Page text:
NASA has selected a science instrument upgrade to the Stratospheric Observatory for Infrared Astronomy (SOFIA) airborne observatory. The instrument, the High-resolution Airborne Wideband Camera (HAWC), will provide a sensitive, versatile and reliable imaging capability to the SOFIA user community.

Image: Chaos in the Orion Nebula

Baby stars are creating chaos 1,500 light-years away in the cosmic cloud of the Orion Nebula. Four massive stars make up the bright yellow area in the center of this false-color image for NASA's Spitzer Space Telescope.

ESA and JAXA Sign Astro-H Agreement

ESA: An agreement was signed by ESA and the Japanese Aerospace Exploration Agency (JAXA) for cooperation on Astro-H, an important mission that will provide a unique opportunity for probing extreme phenomena in the Universe. Astro-H will study astrophysical objects including black holes and neutron stars, explore the non-thermal Universe, and investigate the large-scale structure of the Universe and its evolution.

Citizen Scientists Reveal a Bubbly Milky Way

"A team of volunteers has pored over observations from NASA's Spitzer Space Telescope and discovered more than 5,000 "bubbles" in the disk of our Milky Way galaxy. Young, hot stars blow these bubbles into surrounding gas and dust, indicating areas of brand new star formation. Upwards of 35,000 "citizen scientists" sifted through the Spitzer infrared data as part of the online Milky Way Project to find these telltale bubbles. The volunteers have turned up 10 times as many bubbles as previous surveys so far."

An annotated overview of 98 astronomy applications for smart phones and tablets has been published in the on-line journal "Astronomy Education Review." Compiled by Andrew Fraknoi (Foothill College), the list features a brief description and a direct URL for each app.

The listing includes a variety of apps for displaying and explaining the sky above you (some using the GPS function in your device); a series of astronomical clocks, calculators, and calendars; sky catalogs and observing planners; planet atlases and globes; citizens science tools and image displays; a directory of astronomy clubs in the U.S.; and even a graphic simulator for making galaxies collide. A number of the apps are free, and others cost just a dollar or two. A brief list of articles featuring astronomy app reviews is also included.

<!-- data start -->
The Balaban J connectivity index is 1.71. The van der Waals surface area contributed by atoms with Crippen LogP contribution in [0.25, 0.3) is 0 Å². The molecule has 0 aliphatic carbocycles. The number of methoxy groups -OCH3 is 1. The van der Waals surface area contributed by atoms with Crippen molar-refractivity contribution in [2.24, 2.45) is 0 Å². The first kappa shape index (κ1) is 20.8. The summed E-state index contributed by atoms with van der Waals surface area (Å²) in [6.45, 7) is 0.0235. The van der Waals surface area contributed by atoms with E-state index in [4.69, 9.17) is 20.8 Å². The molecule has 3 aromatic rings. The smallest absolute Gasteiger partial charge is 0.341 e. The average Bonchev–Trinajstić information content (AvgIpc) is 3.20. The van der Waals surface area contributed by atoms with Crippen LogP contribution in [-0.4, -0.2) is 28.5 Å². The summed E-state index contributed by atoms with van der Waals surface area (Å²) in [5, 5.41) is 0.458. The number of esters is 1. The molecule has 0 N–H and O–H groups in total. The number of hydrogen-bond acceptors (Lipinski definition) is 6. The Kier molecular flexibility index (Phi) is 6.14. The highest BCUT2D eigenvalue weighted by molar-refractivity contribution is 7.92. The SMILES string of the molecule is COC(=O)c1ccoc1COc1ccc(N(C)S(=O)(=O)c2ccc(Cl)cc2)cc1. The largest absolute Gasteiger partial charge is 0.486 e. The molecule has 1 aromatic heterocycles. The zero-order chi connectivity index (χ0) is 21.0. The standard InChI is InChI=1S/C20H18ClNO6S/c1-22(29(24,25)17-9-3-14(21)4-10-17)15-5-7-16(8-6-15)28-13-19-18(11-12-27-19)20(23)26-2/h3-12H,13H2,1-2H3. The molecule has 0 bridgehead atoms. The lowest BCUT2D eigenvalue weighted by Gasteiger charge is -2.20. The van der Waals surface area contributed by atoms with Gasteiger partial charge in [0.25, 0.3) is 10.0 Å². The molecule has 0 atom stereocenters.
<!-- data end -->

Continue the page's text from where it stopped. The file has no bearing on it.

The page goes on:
You can access the article free of charge at: http://aer.aas.org/resource/1/aerscz/v10/i1/p010302_s1

Astronomy Education Review is on-line journal about astronomy education and outreach, published by the American Astronomical Society, which celebrated its 10th anniversary this fall. You can find it at: http://aer.aas.org (Via Planetary Science Newsletter)

The Virtual Observatory and its Benefits for Amateur Astronomers

"The contemporary astronomical instruments have been producing the unprecedented amount of data. The largest part of this "data avalanche" is being produced by deep all-sky surveys yielding terabytes of raw data per night. Such a great data volumes can hardly even been reduced by automatic pipelines running on supercomputer grids but it is impossible to exploit fully their content by a small group of professional astronomers in the interested research teams. New tools for collaborative work with heterogeneous data sets spread over distant servers are being developed in the framework of the Virtual Observatory (VO)."

Data Mining The Cosmos

The DAME/VO-Neural Infrastructure: an Integrated Data Mining System Support for the Science Community

"The DAME/VONeural project, run jointly by the University Federico II, INAF (National Institute of Astrophysics) Astronomical Observatories of Napoli and the California Institute of Technology, aims at creating a single, sustainable, distributed e-infrastructure for data mining and exploration in massive data sets, to be offered to the astronomical (but not only) community as a web application. The framework makes use of distributed computing environments (e.g. S.Co.P.E.) and matches the international IVOA standards and requirements."

DAME: A Distributed Data Mining & Exploration Framework within the Virtual Observatory

"Originally designed to deal with astrophysical use cases, where first scientific application examples have demonstrated its effectiveness, the DAME Suite results as a multi-disciplinary platform-independent tool perfectly compliant with modern KDD (Knowledge Discovery in Databases) requirements and Information & Communication Technology trends."